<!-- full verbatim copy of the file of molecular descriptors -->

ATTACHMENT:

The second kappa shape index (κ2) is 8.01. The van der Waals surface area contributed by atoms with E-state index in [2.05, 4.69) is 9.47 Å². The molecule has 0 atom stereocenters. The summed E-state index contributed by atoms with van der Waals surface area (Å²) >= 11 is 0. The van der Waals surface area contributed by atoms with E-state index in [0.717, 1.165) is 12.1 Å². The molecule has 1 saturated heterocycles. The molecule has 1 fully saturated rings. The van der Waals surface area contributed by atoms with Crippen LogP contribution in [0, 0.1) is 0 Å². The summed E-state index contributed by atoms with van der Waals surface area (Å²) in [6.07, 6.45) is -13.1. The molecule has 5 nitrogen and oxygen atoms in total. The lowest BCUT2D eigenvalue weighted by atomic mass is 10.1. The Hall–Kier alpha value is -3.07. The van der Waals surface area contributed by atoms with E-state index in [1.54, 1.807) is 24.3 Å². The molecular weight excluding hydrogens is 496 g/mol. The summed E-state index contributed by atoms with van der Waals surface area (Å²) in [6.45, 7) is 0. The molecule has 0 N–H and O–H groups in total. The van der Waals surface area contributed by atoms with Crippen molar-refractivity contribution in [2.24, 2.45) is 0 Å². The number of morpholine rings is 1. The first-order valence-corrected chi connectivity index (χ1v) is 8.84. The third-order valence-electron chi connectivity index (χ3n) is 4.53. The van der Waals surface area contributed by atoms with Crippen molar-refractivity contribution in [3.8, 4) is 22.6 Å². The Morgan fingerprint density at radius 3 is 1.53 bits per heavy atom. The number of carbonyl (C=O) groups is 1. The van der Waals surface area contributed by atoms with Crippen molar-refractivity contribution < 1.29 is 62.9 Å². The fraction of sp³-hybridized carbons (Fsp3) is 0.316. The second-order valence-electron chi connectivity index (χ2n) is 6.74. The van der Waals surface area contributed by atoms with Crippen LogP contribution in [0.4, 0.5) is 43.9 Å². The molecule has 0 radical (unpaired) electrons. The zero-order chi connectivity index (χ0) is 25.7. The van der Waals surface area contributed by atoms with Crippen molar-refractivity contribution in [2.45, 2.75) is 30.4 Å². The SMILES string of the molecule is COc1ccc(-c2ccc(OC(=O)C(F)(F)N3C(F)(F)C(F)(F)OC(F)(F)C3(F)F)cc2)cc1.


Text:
The second kappa shape index (κ2) is 8.01. The van der Waals surface area contributed by atoms with E-state index in [2.05, 4.69) is 9.47 Å². The molecule has 0 atom stereocenters. The summed E-state index contributed by atoms with van der Waals surface area (Å²) >= 11 is 0. The van der Waals surface area contributed by atoms with E-state index in [0.717, 1.165) is 12.1 Å². The molecule has 1 saturated heterocycles. The molecule has 1 fully saturated rings. The van der Waals surface area contributed by atoms with Crippen LogP contribution in [0, 0.1) is 0 Å². The summed E-state index contributed by atoms with van der Waals surface area (Å²) in [6.07, 6.45) is -13.1. The molecule has 5 nitrogen and oxygen atoms in total. The lowest BCUT2D eigenvalue weighted by atomic mass is 10.1. The Hall–Kier alpha value is -3.07. The van der Waals surface area contributed by atoms with E-state index in [1.54, 1.807) is 24.3 Å². The molecular weight excluding hydrogens is 496 g/mol. The summed E-state index contributed by atoms with van der Waals surface area (Å²) in [6.45, 7) is 0. The molecule has 0 N–H and O–H groups in total. The van der Waals surface area contributed by atoms with Crippen molar-refractivity contribution in [2.24, 2.45) is 0 Å². The number of morpholine rings is 1. The first-order valence-corrected chi connectivity index (χ1v) is 8.84. The third-order valence-electron chi connectivity index (χ3n) is 4.53. The van der Waals surface area contributed by atoms with Crippen molar-refractivity contribution in [3.8, 4) is 22.6 Å². The Morgan fingerprint density at radius 3 is 1.53 bits per heavy atom. The number of carbonyl (C=O) groups is 1. The van der Waals surface area contributed by atoms with Crippen molar-refractivity contribution < 1.29 is 62.9 Å². The fraction of sp³-hybridized carbons (Fsp3) is 0.316. The second-order valence-electron chi connectivity index (χ2n) is 6.74. The van der Waals surface area contributed by atoms with Crippen LogP contribution in [0.4, 0.5) is 43.9 Å². The molecule has 0 radical (unpaired) electrons. The zero-order chi connectivity index (χ0) is 25.7. The van der Waals surface area contributed by atoms with Crippen molar-refractivity contribution in [2.45, 2.75) is 30.4 Å². The SMILES string of the molecule is COc1ccc(-c2ccc(OC(=O)C(F)(F)N3C(F)(F)C(F)(F)OC(F)(F)C3(F)F)cc2)cc1.